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# Setting Default Parameters

Super simple to set Default Parameters with ES6 πŸ‘β€¬ The old way was to use a ternary operator to assign the default value if it was undefined. With ES6, you can set the default value right inside the function parameters πŸŽ‰

// Old Way
function beverage(drink) {
  drink = drink !== undefined ? drink : '🍡';
}

// βœ… ES6 Way
function beverage(drink = '🍡') {}

# When the default value kicks in πŸ₯Ύ

The default value only kicks if no value or undefined is passed. Let's take a look:

function beverage(drink = '🍡') {
  return drink;
}

beverage(); // '🍡'
beverage(undefined); // '🍡'

# undefined vs other falsy values

Does the default value kick in for other falsy values? Great question! Let's take a look:

function beverage(drink = '🍡') {
  return drink;
}

beverage(false); // false
beverage(null); // null
beverage(NaN); // NaN
beverage(0); // 0
beverage(''); // ""

☝️The answer is NO. The default value only kicks in for undefined. All other times, the value that you passed through will take effect πŸ™‚

# Setting Default Parameter for ALL falsy values

If you want to capture all falsy value, you might want to do something like this instead:

function beverage(drink) {
  drink = drink || 'default value';
  return drink;
}

beverage(); // 'default value'
beverage(undefined); // 'default value'
beverage(false); // 'default value'
beverage(null); // 'default value'
beverage(NaN); // 'default value'
beverage(0); // 'default value'
beverage(''); // 'default value'

# Default Parameter with Destucturing

You can also set default parameter with destructuring.

Object Destructuring

function beverage({ name } = { name: '🍡' }) {
  return name;
}

beverage(); // '🍡'
beverage({ name: 'πŸ₯€' }); // 'πŸ₯€'

Array Destructuring

function color([black] = ['#000']) {
  return black;
}

color(); // #000
color(['#222']); // #222

# Why is Default Parameter important for destructuring

Setting a default parameter is super important for destructuring. That's because if you try to destructure something that is undefined, it will throw an error. Yes, error is sometimes good because it's an indicator something is broken with your app so you better fix it. But sometimes, you prefer it to fail gracefully so not to break your app.

Your app will crash if you try to destructure a value that is undefined.

const person = undefined;

const { name } = person;
// ❌ TypeError

But this is okay. You app will not crash.

const person = {};

const { name } = person;
// βœ… undefined (no crash)

# Fixing TypeError in function with default parameter

Now let's apply this knowledge in our function world where we are destructuring our argument.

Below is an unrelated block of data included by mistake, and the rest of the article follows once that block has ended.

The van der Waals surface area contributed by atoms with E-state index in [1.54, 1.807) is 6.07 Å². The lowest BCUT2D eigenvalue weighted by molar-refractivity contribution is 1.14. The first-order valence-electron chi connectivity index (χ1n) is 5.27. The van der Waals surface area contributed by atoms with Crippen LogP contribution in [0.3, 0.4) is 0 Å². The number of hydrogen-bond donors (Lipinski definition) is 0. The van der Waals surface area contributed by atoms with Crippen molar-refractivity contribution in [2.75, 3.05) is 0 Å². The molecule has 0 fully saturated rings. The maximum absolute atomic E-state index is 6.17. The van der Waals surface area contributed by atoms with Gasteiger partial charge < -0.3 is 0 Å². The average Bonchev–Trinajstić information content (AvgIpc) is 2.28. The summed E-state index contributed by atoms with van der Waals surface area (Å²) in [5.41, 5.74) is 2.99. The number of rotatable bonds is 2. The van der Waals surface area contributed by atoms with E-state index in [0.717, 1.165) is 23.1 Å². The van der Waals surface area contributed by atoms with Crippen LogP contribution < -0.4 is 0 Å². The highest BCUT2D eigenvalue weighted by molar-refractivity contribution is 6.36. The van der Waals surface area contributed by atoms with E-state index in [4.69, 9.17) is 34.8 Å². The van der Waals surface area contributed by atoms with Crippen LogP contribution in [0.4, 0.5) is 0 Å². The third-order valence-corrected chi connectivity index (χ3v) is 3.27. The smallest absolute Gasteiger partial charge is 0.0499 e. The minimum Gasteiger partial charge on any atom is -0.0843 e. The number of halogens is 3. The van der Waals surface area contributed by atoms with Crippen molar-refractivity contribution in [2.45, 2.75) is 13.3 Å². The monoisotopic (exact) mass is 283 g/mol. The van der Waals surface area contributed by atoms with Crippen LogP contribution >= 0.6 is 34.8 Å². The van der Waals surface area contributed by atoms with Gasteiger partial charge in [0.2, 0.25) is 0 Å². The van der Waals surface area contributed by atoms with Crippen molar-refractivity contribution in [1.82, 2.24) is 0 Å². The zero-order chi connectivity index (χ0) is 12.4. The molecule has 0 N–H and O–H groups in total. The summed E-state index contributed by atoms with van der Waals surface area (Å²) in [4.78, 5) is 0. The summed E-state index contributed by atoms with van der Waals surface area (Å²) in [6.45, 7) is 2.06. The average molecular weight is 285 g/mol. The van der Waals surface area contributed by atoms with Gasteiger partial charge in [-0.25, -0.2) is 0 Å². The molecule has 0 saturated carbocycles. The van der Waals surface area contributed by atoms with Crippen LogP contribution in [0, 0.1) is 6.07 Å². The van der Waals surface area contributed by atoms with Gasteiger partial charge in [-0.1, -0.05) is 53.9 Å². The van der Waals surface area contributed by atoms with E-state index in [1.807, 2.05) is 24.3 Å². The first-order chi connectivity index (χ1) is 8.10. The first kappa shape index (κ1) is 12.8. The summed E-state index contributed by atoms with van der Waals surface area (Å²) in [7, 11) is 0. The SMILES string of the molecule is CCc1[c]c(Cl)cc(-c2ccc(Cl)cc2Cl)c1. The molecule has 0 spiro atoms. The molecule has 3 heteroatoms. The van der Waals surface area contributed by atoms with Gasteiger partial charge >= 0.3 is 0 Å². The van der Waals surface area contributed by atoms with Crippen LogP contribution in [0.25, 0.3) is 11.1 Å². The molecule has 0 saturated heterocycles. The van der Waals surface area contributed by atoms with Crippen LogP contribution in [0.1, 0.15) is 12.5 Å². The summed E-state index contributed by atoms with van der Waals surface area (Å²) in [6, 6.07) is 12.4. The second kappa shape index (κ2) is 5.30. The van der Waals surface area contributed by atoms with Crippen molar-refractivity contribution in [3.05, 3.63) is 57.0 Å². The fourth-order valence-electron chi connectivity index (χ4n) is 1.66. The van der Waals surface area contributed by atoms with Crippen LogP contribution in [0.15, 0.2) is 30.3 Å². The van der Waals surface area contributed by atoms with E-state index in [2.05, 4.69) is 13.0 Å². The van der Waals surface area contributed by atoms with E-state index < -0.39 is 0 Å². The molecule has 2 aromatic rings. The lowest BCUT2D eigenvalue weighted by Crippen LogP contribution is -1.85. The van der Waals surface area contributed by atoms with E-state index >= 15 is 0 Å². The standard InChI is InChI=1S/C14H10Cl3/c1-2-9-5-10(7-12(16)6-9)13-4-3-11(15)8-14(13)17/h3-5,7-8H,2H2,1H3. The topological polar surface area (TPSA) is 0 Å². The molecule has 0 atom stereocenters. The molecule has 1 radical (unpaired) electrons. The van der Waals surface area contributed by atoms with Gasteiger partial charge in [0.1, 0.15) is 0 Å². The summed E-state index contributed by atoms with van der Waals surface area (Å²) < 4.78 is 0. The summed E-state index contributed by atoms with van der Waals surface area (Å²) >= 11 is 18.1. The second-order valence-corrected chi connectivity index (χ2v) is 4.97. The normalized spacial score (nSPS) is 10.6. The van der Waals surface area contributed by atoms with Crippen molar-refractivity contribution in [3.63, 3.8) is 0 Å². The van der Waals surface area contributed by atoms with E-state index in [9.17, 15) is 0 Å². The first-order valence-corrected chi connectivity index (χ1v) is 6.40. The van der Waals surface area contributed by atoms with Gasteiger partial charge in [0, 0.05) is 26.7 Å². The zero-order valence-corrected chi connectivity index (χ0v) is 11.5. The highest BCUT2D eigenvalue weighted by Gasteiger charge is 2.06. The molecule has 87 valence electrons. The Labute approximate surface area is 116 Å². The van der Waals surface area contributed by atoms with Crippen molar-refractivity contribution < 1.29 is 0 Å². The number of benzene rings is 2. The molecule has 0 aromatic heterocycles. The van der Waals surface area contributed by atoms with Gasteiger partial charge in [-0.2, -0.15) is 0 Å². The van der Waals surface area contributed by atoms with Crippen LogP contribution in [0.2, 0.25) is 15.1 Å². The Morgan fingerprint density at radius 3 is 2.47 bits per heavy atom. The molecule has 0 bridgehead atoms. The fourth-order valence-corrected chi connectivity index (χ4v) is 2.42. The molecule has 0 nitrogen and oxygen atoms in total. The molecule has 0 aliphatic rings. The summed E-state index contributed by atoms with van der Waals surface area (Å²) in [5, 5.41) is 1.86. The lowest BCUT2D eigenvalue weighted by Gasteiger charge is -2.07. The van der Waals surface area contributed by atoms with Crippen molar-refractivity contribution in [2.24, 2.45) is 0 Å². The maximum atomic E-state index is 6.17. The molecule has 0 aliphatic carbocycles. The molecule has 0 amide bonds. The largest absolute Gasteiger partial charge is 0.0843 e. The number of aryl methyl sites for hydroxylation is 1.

function beverage({ name }) {
  return name;
}

beverage();
// ❌ TypeError

That's why you will see a lot of functions setting a default parameter to avoid this crash.

function beverage({ name } = {}) {
  return name;
}

beverage();
// βœ… undefined (no crash)

# Does Default Parameter work with Arrow Functions

You bet! Default parameters can also be applied to arrow functions.

const beverage = (drink = '🍡') => drink;

In JavaScript, arrow functions have implicit and explicit returns. So the above is the same as:

const beverage = (drink = '🍡') => {
  return drink;
};

To learn more about arrow functions, you can read my arrow function cheatsheet

# Using parameter in your default parameter

Here's something really cool you could do! You can access earlier parameter in your later default parameter.

function metric(kilogram, gram = kilogram * 1000) {
  return gram;
}

metric(0.5); // 500
metric(0.5, 200); // 200

⚠️ Note: The parameters are processed left to right. So you won't be able to access later parameters in earlier parameters. So don't do this πŸ™…β€β™€οΈ

function metric(gram = kilogram * 1000, kilogram) {
  return gram;
}

metric(undefined, 200);
// ❌ ReferenceError:

# Best Practice

If you're following Airbnb's JavaScript Style Guide, you should:

Always put default parameters last.

// ❌ bad
function handleThings(opts = 'default', name) {}

// βœ… good
function handleThings(name, opts = 'default') {}

# Community Question

I listed this as the old way:

function beverage(drink) {
  drink = drink !== undefined ? drink : '🍡';
}

But many of you have stated the more popular old way is this:

function beverage(drink) {
  drink = drink || '🍡';
}

I picked the former way as the old way because it more closely aligns with the new way of setting default parameter. Remember I mentioned that the default parameter only kicks in when it's undefined. The latter way will capture ALL falsy values. The subtleties of coding, am I right πŸ˜‚

# Community Input

@Ma_x0M: Just to mention. As of ES 2019 you can use Nullish coalescing for default values. For example:

const foo = 'value' ?? 'default string'; (meaning if foo is undefined or null fall back to the default string. More information:

MDN Web Docs: Nullish Coalescing Operator

@patarapolw: There is a newer way, but it also captures null. It needs to be compiled first, I think.

drink = drink ?? '🍡';

# Resources


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